Archaeologists have uncovered an intricate and beautiful floor mosaic in a large tomb in northern Greece. Dating from the last quarter of the 4th century B.C., the mosaic covers a space of nearly 15 feet by 10 feet. It features two horses, a man and the god Hermes; it was found in a tomb that was discovered in August.

"The detail of the work is amazing, in the depiction of the horses, the persons, and the chariots and also the harmony of the colors," Greece's Times of Change site says.

The mosaic is made of small pebbles whose colors range from white, black and grey to blue, red and yellow. They're arranged to create a scene in which two horses draw a chariot carrying a bearded man with a laurel wreath on his head.

"The Greek God Hermes is shown leading, for he is the traditional guide to the spirits of the dead, into the underworld of Hades," according to the website The Amphipolis Tomb. Hermes is depicted wearing a hat and cloak, and carrying a caduceus.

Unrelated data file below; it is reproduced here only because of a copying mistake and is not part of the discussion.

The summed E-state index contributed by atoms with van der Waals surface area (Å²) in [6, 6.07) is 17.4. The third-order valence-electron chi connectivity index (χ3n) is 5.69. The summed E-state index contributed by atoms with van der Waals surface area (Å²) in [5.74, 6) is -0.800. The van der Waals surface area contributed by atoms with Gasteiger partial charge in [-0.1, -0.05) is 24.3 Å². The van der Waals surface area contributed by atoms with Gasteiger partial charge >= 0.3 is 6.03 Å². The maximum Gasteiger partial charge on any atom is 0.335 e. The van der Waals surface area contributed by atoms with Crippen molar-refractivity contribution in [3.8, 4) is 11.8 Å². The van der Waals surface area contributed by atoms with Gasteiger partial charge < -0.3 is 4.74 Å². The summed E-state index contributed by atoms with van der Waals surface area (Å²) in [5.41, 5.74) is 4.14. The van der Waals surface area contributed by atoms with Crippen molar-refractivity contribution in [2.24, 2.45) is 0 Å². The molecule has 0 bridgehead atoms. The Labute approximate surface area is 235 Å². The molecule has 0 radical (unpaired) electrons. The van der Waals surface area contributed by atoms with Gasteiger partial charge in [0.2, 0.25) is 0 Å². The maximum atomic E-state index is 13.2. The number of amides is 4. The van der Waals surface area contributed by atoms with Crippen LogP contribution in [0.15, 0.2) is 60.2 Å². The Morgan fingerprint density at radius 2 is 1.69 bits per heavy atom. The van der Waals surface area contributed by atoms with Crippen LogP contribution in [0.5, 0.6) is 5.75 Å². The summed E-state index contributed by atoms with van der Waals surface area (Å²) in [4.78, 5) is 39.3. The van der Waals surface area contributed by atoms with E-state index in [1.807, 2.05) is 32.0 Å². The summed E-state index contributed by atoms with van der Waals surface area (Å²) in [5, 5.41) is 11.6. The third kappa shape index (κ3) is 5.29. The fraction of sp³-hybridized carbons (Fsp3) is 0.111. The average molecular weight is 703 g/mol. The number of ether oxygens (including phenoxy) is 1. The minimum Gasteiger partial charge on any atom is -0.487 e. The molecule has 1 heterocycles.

Photos posted online by Greece's Culture Ministry show that the mosaic has been damaged in its center, but the accompanying notice says many of the pieces from the damaged area were found nearby.

We've reported on the tomb before — and on its ties to the era of Alexander the Great. Last month, NPR's Joanna Kakissis asked the question "Who's Buried In The 'Magnificent' Tomb From Ancient Greece?"

From Athens, Joanna reports for our Newscast unit:

"The tomb near the ancient Macedonian city of Amphipolis likely doesn't contain the remains of the young conqueror who died in Babylon at age 32. But it could contain someone very significant from the era, says Robin Lane Fox, a British historian and a specialist on Alexander the Great.

"'My suspicion would be that this is a very high-ranking companion in Alexander's former army,' Fox says, 'who has returned back, or been returned as a body, to his home in Amphipolis.'